First, I hope we actually do teach about other religions. We don’t have to be afraid. We ought to be able to do this without tearing others down.

Second, I hope we would take the time to see how the Bible deals with those of other faiths. People often reference selective Old Testament passages and presume that “heathens” must be eliminated or kept at a distance. We then close our eyes to all the biblical material that presents a very different approach.

Third, we should seek out those of other faiths and give them a chance to explain themselves, rather than getting our information from a textbook, the internet, or other sources that are actively antagonistic. In my class, I require students to conduct at least two, in-depth religious interviews. It’s amazing what happens. North American culture now considers discussions of personal faith to be taboo, so much so that many Adventist college students have never had an extended, adult conversation with their own parents regarding their beliefs about God, ethics, death, prayer, heaven, demons, and so forth. Parents aren’t open with their children, and children often keep secrets because they are afraid they will disappoint their family. We don’t share our deepest and most transformative religious experiences with others. We seldom talk about our questions. If this takes place in families, imagine the gulf between those of different religions! I think talking together and listening to each other is mutually beneficial. God somehow works through these conversations.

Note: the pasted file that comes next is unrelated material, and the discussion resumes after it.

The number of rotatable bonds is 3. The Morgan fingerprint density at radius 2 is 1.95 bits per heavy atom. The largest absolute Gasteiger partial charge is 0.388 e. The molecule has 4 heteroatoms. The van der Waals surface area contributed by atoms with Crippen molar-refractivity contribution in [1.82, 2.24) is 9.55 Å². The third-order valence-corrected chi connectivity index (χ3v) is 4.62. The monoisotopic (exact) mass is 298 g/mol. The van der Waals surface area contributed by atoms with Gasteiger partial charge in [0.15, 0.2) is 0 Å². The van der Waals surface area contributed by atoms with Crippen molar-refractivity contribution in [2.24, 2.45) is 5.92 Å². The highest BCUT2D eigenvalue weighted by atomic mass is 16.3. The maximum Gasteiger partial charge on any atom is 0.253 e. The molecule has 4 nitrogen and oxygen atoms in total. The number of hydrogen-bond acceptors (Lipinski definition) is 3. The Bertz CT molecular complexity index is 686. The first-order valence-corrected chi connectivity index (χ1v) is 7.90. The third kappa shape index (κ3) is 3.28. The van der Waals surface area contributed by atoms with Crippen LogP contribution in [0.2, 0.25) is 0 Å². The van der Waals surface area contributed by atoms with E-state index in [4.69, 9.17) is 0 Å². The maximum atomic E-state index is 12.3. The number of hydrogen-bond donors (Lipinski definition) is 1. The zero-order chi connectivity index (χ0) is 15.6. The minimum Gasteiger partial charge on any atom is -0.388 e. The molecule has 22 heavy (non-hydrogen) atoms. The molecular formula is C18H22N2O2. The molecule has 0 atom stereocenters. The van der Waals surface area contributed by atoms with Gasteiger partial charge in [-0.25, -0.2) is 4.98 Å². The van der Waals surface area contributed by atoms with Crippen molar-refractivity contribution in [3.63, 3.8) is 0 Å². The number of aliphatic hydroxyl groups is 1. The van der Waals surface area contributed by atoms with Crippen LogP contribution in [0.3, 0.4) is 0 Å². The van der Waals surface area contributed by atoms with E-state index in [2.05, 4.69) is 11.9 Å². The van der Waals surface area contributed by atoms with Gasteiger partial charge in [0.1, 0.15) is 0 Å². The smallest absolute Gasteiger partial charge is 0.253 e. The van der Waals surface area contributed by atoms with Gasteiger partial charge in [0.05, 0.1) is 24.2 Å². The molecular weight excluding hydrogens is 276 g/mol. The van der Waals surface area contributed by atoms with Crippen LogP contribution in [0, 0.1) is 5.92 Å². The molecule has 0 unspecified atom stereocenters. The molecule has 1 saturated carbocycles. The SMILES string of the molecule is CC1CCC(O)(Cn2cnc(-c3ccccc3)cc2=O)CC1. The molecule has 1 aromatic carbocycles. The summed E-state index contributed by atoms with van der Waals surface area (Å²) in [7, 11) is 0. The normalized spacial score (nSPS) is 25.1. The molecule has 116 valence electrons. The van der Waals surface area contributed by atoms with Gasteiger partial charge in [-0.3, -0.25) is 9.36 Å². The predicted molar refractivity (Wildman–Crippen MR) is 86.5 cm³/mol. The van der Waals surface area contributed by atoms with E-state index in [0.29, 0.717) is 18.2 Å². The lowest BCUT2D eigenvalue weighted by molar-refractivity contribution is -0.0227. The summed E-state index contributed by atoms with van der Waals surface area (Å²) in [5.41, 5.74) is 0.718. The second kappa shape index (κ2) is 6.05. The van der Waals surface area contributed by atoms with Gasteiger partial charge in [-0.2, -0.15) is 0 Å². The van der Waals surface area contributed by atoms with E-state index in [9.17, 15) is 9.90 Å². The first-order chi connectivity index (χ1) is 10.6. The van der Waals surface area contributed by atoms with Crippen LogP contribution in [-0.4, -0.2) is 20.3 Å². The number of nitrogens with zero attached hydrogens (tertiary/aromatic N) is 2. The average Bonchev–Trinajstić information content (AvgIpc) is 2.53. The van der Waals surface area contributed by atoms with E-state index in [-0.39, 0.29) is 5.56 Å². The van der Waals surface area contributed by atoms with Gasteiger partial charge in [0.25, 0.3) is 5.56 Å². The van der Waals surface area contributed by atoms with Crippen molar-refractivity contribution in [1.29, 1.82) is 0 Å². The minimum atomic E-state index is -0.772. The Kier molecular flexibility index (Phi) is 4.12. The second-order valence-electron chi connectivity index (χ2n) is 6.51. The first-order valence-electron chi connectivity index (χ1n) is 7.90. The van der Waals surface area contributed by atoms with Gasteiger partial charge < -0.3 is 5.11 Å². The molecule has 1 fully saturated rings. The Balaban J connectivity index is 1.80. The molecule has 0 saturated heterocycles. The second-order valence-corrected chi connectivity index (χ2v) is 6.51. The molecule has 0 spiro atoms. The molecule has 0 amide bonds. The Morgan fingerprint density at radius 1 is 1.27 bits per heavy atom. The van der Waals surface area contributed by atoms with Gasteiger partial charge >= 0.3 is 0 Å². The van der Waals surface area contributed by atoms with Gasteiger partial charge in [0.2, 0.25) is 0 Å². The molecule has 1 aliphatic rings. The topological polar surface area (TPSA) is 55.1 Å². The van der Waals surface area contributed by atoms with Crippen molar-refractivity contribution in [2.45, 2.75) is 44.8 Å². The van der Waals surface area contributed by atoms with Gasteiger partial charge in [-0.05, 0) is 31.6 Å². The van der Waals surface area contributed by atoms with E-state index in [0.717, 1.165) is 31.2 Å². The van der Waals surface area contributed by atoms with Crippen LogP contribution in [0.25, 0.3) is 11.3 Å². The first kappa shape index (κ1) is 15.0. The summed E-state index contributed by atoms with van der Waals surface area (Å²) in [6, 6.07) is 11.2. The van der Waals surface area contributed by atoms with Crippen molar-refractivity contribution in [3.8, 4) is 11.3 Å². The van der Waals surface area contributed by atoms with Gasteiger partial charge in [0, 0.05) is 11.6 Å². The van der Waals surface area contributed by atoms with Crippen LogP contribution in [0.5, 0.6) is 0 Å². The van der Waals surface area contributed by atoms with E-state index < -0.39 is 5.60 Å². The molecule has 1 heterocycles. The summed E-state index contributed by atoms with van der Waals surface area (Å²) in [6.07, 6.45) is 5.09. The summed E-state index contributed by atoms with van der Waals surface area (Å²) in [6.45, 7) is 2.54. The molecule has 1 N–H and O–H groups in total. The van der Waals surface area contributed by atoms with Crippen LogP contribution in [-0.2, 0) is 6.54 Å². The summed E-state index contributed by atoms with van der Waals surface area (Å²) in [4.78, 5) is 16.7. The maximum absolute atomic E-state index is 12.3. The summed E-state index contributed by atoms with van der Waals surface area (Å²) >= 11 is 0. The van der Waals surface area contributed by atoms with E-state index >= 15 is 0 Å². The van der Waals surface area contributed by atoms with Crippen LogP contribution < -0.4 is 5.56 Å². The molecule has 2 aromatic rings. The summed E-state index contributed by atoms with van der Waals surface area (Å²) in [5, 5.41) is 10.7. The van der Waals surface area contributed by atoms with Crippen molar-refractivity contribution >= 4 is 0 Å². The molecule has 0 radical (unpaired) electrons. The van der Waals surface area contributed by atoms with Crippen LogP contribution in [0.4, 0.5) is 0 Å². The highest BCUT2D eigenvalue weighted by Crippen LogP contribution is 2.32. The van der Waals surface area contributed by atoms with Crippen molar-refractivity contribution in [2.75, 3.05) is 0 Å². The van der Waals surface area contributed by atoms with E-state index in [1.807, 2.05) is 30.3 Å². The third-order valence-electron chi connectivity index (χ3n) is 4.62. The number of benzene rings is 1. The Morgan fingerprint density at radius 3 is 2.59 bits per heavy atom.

Finally, I hope that in teaching about other religions, we don’t neglect to study Seventh-day Adventism. I’ve been teaching in North America for nearly 20 years now, and I can testify that among young adults, there is a deepening disillusionment with Adventism as they have experienced it. I think there is a lot in our history, doctrine, and lifestyle that isn’t as understood or appreciated as it could be. There are good things to share.

What other projects are you working on, now that the book is finished?

AdventSource is planning on breaking the book into three shorter books—one each on Islam, Buddhism, and Hinduism. This involves a bit of additional work on my part. That’s the project for now. That, and I have some caulking to do in our kitchen.

Paul Dybdahl has been a professor in the Walla Walla University School of Theology since 2001. He has a bachelor’s degree in theology from Walla Walla University, a master of divinity degree from Andrews University, and a doctorate in missiology from Andrews University.

Buy Before We Call Them Strangers: What Adventists Ought to Know about Muslims, Buddhists, and Hindus from AdventSource.

This is a companion discussion topic for the original entry at